The Twins off-season got started with bang yesterday when the Twins announced that six-time All-Star and former AL MVP catcher Joe Mauer was leaving the tools of ignorance behind and moving to first base full-time. The Twins having been saying all along that Mauer was free of his concussion symptoms and that he was their catcher unless they heard differently. But yet GM Terry Ryan needed to know for sure where Mauer was going to play in 2014. Mauer is a foundation player the team needs to build around and they need to know what building blocks they need and the sooner that Mauer made a decision on his future, the sooner Ryan can begin to assemble his team. So I can’t help but wonder how much pressure the Twins applied to Mauer to get him to make a decision on what position he wanted to call home in 2014 and beyond. I know that Mauer is a great player but how many baseball teams have waited on one of their players to tell them where he wants to play?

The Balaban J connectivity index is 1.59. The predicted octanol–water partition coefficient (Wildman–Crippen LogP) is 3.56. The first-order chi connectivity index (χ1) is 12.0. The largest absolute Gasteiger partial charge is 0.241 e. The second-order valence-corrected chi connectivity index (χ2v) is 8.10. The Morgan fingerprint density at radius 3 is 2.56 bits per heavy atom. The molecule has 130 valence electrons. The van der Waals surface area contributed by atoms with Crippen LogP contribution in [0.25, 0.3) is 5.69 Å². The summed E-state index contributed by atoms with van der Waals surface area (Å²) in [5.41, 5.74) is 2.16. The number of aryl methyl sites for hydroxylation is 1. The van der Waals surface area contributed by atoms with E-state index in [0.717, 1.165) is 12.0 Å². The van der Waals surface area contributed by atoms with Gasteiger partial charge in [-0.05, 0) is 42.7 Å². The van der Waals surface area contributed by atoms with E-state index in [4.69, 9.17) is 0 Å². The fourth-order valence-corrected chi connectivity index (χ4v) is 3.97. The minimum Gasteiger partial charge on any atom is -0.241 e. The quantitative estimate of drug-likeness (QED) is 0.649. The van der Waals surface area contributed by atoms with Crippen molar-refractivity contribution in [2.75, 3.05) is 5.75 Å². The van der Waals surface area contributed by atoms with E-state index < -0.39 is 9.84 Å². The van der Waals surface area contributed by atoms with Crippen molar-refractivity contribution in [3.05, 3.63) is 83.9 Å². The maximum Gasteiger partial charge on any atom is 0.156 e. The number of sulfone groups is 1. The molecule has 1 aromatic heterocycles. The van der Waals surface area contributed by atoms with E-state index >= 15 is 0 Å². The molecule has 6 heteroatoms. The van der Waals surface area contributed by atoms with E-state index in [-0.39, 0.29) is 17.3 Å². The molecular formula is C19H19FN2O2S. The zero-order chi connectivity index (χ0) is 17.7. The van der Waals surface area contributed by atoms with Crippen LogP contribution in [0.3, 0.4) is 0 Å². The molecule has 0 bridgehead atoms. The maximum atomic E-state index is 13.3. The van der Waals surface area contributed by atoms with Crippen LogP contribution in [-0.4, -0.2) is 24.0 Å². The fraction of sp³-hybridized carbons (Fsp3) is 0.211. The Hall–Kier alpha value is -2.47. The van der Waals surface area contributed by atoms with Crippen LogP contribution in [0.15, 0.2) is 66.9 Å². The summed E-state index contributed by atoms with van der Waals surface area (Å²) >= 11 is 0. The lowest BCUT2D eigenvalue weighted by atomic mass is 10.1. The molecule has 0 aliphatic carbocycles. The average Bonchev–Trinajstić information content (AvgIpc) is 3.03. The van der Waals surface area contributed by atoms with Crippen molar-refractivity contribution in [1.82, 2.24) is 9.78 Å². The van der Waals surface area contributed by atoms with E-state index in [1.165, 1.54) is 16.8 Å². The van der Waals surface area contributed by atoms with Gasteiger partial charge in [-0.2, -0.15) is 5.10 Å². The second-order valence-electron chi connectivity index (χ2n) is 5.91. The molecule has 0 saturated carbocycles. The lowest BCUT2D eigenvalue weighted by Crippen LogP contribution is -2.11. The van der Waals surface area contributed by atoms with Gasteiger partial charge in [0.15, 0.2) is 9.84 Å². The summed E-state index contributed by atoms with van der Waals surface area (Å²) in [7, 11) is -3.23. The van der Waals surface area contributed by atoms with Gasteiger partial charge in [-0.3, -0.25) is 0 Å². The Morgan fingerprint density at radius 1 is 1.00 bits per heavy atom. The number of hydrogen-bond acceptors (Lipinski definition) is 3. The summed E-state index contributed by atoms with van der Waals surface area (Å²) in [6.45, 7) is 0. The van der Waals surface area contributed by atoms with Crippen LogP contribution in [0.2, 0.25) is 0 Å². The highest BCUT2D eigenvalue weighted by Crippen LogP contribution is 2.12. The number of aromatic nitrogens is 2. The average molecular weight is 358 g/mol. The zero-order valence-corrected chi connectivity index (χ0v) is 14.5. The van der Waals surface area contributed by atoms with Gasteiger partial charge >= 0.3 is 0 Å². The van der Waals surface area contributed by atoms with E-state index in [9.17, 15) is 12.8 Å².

Mauer said the decision was both difficult but yet easy, I think I can understand what he is saying. Mauer had to be thinking he had a shot at being the Twins catcher for as long as he wanted and that down the line the Hall of Fame would be calling. But then Joe’s life changed when he got married after the 2012 season and before he knew it, he was the father of twins himself. Later in the 2013 season he suffered through a serious concussion and his season ended 6 week earlier then he had planned. Mauer is a proud man and giving up catching, something he has done his entire life had to be hard. But Mauer is also a smart man and he understands that family and health always comes first. Money will never be an issue for Joe and his family but his health could become a problem if he continued to catch. Mix in what his good friend Justin Morneau went through, all the other catcher concussion issues in 2013 and all the recent reports of football players and their problems and Joe really had no choice. Joe Mauer, always the team player and being the good guy he is stepped up and informed the Twins that his decision was made.